And now we can start talking about the trillions of dollars we need to start shaving out of the budgets in the future.

CAVUTO: One of the things that has impressed me most over your career, Senator, I have admired, on both sides here -- and I think they would readily agree -- you have tried to be the adult in the room on these discussions and go beyond the political heat of the moment and the extremes.

And even when it comes to dealing with these budgets in the future, you want to throw out the game plan and the ways in which we've been doing it. One idea is to make this a two-year affair. Could you explain what you mean by that?

THUNE: Right.

Well, I think, every year, we do -- we go through this process. And last year was a good example. Congress didn't pass a budget...

CAVUTO: Right.

THUNE: ... the most fundamental responsibility we have as elected officials to the taxpayers. And it didn't happen. Not a single appropriation bill passed.

And so the reason we're even having this debate about this continuing resolution is because it's the unfinished business of last year.  We're cleaning up the mess that Congress made last year. And so we have a broken budget process.

And what I am simply saying is, what we ought to do is, instead of doing a budget every year, do a budget every other year. Do it in a non-election year, when you don't have election year pressures. And then, in the non-election -- or in the election year, do oversight, and actually look for ways to save money, rather than ways to spend money.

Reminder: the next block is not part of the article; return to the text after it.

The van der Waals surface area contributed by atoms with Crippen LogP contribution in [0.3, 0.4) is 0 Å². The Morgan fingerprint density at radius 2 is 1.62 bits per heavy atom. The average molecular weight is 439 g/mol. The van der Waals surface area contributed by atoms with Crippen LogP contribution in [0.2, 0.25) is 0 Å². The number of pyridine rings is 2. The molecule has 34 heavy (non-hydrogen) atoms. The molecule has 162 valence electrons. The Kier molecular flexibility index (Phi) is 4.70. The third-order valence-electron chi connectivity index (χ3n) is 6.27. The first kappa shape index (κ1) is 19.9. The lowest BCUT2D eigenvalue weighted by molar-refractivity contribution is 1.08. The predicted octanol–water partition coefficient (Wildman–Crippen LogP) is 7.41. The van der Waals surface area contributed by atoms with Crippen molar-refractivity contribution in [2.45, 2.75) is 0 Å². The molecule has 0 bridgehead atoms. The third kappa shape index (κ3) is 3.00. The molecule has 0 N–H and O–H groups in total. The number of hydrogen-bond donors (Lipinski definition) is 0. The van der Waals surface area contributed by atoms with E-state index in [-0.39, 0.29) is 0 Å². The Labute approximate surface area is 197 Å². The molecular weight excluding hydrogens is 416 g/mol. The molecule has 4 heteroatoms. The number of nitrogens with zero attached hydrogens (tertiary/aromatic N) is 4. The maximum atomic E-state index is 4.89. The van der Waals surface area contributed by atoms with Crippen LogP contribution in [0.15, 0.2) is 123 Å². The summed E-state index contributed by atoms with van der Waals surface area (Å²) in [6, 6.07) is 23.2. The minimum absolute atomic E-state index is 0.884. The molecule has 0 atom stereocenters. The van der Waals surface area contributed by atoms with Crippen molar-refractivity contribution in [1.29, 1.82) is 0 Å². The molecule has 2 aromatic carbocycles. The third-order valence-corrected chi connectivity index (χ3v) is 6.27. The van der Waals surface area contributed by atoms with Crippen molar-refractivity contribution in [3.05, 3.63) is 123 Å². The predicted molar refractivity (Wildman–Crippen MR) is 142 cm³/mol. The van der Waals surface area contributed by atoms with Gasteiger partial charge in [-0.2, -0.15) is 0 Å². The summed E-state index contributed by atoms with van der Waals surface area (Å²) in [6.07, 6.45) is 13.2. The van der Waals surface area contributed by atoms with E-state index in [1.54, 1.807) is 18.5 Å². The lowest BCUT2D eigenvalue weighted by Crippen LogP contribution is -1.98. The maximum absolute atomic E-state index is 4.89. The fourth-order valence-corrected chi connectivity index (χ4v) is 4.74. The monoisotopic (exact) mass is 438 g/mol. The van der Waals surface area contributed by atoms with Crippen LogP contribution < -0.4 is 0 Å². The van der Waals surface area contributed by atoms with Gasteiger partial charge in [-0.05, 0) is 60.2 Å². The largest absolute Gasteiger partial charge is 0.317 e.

I think that would be a better way of managing the nation's finances.  And it would ensure, at least hopefully, in that even -- in that odd- numbered year, that we are passing a budget and appropriation bills, but doing it in a more thoughtful way, rather than the rushed way that we do it now, if -- if we do it at all.

CAVUTO: But, no offense to your colleagues, not a lot is done thoughtfully. And in an election year, whether it's a two-year deal or not, if they were to revisit budgets that might or might not be controversial, they will -- they'll change it, right?

THUNE: Well, they -- there is always the chance that they could do that, but there's a provision in our bill that makes the resolution binding, which it isn't today. It's very easily waived.

We have emergencies declared all time. If there's something that somebody wants to spend money on, we just declare it an emergency. And so...


CAVUTO: So, how would you make yours anymore urgent and unbreakable?

THUNE: Well, my legislation changes that, so that it does away with this abuse of the term emergency. It changes the pay-go rules, which have been abused. That's how health care reform was paid for, by double counting revenues in the various trust funds that we have.

So, it makes a number of major changes in the way that we do the accounting here, the budgeting here in Washington. And it's long overdue, Neil. We cannot continue on this current path, because we're headed for a train wreck. We've got to change the way that Washington does its business.